The name Santucci has held strong for decades in Philadelphia when pizza is discussed. Alongside Tacconelli's, the Santucci's established themselves as one of two royal families of pie that still stand at the top in 2012, while pretenders to the throne have come and gone for the past 30 years. Originally only a known quantity in the Northeast, the Santucci's recent invasion of South Philly put them on the map with local critics and a new generation of pizza-obsessed denizens below South Street. Eater chatted up Frank Santucci, Sr., the patriarch of the clan and the pizza-maker at the newest storefront.
How long have you been making pizza? Since 1974, so 38 years. I started at the first store in Juniata Park, on O Avenue. Our whole family all spread out and each opened our own pizza shops, but they aren't all the same.
What's in the dough recipe? I can't tell you what our seasonings are. It's a family secret. I make up a bag of seasonings for them to add to the flour, but that stays with the family. Other than that, it's just the basic flour and yeast. Our pizzas are square, we do them in a pan. That's our signature pie.
Alicia Santucci: (daughter of Frank, and owner of the 10th and Christian store): Even I don't know the recipe. He hasn't taught me. Someday he will, but not yet.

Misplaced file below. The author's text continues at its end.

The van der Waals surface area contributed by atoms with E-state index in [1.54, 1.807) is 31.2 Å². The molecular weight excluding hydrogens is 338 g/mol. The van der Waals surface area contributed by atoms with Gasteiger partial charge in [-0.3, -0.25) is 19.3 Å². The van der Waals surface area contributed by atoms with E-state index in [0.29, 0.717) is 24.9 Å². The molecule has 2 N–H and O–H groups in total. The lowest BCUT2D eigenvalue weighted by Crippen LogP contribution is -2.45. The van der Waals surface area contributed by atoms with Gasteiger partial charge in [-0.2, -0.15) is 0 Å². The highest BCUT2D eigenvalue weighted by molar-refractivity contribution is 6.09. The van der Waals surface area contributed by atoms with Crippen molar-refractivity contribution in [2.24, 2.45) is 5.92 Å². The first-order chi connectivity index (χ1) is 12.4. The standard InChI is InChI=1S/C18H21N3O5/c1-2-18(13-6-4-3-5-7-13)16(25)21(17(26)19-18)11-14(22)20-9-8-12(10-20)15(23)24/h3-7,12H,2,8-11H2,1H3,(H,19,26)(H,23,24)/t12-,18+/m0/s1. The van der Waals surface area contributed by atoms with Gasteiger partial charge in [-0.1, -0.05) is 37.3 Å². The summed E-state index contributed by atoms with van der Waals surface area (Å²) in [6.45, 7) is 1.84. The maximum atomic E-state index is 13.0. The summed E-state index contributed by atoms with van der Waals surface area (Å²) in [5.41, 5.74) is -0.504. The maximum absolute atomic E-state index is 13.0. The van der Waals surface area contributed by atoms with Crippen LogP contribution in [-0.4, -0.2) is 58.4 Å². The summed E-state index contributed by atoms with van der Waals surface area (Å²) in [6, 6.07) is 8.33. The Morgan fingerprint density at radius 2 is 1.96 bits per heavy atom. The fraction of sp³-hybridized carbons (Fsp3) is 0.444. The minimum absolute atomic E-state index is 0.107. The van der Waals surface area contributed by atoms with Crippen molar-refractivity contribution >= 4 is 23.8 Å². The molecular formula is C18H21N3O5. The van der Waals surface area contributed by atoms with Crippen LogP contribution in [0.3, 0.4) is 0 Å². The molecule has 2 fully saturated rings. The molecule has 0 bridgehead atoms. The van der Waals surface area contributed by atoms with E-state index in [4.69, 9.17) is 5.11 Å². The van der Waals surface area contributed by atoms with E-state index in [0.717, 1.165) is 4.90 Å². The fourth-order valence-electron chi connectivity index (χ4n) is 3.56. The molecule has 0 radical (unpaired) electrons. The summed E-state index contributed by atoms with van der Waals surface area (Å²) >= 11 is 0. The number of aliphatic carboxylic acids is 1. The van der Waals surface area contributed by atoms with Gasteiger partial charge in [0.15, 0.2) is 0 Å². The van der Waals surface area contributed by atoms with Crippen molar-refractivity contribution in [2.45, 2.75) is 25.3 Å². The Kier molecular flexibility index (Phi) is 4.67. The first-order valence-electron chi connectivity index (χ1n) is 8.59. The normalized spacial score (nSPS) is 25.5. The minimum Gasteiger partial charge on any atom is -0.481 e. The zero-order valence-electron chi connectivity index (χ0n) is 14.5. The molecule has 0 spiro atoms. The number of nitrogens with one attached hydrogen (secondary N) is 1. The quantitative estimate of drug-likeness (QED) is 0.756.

So you truly believe in the secret recipe concept? Yes, we do. And we have not changed the recipe since my father developed it. Other people have changed it up in the family, but we kept it the same. Times change, equipment changes, and you're tempted to change the recipe. It's hard not to. But, we've stuck with the exact same recipe for our dough. We didn't alter it one bit. And, it really does make a difference. You learn to work with the equipment, but you don't mess with the recipe. And when you read the pizza magazines and go to the pizza conventions, people are trying to get you to use their products.
You read pizza magazines? There is a pizza convention? Absolutely. In fact the pizza convention in Las Vegas is the second biggest expo, behind the healthcare expo, in the country. They want you to try their new additives to make your pizza crispier, and to make your sauces brighter, and we've never tried any of them. Sadly, a lot of people use these things now, and you would be really surprised how many of these additives show up and change people's ways of making pizza. There's no need for any of it.
Alicia Santucci: We always joked that it was really the porn convention that was the biggest, and that's what he was headed out there for.
So who else knows the secret recipes? My youngest son, Anthony, who is going into the business knows the recipes. My older son is going to school for law, so he isn't going to be a pizza maker. He doesn't need to know (laughs). And, I will teach my daughter at some point. She's just been too busy keeping the books and all of the employees in line. That's a full-time job. (Ed.- She's also a new mom)